Stocks that moved higher today include digital marketing company ReachLocal (RLOC) on its merger with Gannett (GCI), Cigna (CI) and SolarCity (SCTY) as Elon Musk’s solar systems maker formed a special committee to evaluate Tesla’s (TSLA) takeover bid. The panel’s creation is seeking to avoid any potential conflicts of interest between the two companies.

In pharma news, we heard today that U.S. pharmaceutical giant Pfizer (PFE) plans to invest roughly $350 million to develop a biotechnology center in China, which could increase the company’s footprint in the world’s second-largest pharmaceutical market. The new facility, which will be their first in China, will be built in Hangzhou and will provide both biologic treatments (medications made in microorganisms, plants or animal cells) for patients in China and worldwide.


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Brexit Hits Home—Trend Tracking Indexes Drop Into Bear Market Territory

Mon pic

[Chart courtesy of MarketWatch.com]

1. Moving the Markets

Following the Brexit vote late last week, markets did not boomerang back into positive territory today as some had hoped. In fact, all 3 major indexes here in the U.S. dropped at least 1.5%. What I can tell from today’s trading session, is that the path forward for stocks will continue to be rocky for some time while the political uncertainty in the U.K. and E.U. drags on.

Things looked pretty dicey this morning when the S&P 500 not only knifed through its widely followed 200-day moving average but also broke below its psychologically important 2,000 milestone marker, which it managed to recover by a small margin as we rebounded into the close. Before things got worse and to reduce exposure, I took the opportunity to sell some of our equity ETF positions. We’re still holding on to consumer staples, utilities and gold miners.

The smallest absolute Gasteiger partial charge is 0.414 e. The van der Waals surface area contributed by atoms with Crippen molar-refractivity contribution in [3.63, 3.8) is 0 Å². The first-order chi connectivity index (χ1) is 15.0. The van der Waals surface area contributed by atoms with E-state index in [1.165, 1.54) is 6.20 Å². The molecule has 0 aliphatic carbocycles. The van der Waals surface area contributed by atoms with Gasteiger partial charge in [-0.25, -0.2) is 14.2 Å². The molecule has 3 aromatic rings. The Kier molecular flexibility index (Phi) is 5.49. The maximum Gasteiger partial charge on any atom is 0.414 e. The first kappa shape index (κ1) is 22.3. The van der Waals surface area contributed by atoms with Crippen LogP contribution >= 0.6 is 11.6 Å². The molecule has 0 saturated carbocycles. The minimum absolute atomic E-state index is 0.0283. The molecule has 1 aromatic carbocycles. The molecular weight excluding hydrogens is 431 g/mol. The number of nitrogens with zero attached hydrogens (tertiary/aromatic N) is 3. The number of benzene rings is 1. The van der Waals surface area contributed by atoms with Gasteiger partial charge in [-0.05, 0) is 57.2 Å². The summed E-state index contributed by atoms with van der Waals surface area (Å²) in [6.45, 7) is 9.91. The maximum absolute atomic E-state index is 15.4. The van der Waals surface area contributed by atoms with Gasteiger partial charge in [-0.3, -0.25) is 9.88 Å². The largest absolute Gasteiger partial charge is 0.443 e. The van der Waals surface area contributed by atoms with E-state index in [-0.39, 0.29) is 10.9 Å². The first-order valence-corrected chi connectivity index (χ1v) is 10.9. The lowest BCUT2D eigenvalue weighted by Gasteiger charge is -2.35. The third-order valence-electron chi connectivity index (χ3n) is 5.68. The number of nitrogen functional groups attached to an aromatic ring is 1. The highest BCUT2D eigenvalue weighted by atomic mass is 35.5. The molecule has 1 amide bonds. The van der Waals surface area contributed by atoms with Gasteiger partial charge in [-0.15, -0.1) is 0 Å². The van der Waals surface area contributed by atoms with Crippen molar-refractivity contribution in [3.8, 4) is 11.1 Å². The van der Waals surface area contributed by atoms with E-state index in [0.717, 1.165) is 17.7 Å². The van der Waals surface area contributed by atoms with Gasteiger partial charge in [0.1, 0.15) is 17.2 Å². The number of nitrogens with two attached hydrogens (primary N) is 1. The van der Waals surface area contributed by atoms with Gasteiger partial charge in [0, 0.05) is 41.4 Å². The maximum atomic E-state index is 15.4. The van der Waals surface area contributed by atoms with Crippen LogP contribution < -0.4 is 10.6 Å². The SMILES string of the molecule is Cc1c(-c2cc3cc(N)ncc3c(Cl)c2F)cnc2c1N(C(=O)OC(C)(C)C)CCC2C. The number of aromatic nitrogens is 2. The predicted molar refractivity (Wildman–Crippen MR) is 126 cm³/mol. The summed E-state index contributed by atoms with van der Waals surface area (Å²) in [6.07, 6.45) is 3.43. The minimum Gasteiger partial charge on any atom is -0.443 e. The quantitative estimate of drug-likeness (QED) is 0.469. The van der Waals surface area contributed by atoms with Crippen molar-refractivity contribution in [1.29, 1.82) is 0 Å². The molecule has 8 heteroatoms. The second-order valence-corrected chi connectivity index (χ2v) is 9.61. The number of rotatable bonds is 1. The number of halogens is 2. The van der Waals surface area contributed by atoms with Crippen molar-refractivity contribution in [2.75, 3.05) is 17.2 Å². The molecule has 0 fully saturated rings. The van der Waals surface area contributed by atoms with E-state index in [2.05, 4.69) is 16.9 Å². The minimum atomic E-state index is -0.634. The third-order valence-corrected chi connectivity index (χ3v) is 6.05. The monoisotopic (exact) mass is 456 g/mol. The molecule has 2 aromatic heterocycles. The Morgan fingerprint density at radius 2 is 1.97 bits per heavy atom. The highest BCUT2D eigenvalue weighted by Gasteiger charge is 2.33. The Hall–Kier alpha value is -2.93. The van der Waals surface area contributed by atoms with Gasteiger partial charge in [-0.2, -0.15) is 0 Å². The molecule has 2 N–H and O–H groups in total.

The Brexit largely affected bank stocks today, with shares of Barclays (BCS) closing down nearly 21% at $7.03, which marked a second consecutive trading day of double-digit losses for the stock. Britain’s exit also hit Royal Bank of Scotland (RBS), sending the bank’s shares down 13.6% to $4.69 close. The new drop followed a 27.5% plummet in the stock on Friday. Even U.S. bank stocks were not immune and got clobbered.

Our Trend Tracking Indexes (TTIs) have now slipped below their respective long term trend lines. For more details, please see section 3 below.


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One Man’s Opinion: Lather. Rinse. Repeat.

ManSubmitted by Peter Schiff via Euro Pacific Capital,

Stop me if you’ve heard this one before: A Fed official walks into a bar and says the economy is improving and rate hikes are appropriate. The patrons order another round to celebrate. Then disappointing data comes out, the high fives stop, and the Fed official ducks out the back…only to come back the next day saying the same thing. Anyone who pays even the smallest attention to the financial media has experienced versions of this joke dozens of times. Yet every time the gag gets underway, we raise our glasses and expect the punch line to be different. But it never is. Last week was just the latest re-telling.

For nearly a month the Fed’s bullish statements stoked optimism on the economy and raised expectations, based particularly on the most recent FOMC minutes, for a summer rate hike. But these hopes were dashed by the May non-farm payroll report, which reported the creation of only 38,000 jobs in May, the worst monthly performance in six years, based on data from the Bureau of Labor Statistics (BLS). The number missed Wall Street’s estimate by a staggering 120,000 jobs. If not for the 37,000 downward revision reported for April (160,000 jobs down to 123,000), May could have shown a contraction. This would have constituted a major black eye to the Obama Administration’s favorite talking point that its policies have led to 75 months of continuous job gains. (6/3/16, Democratic Policy & Communications Center).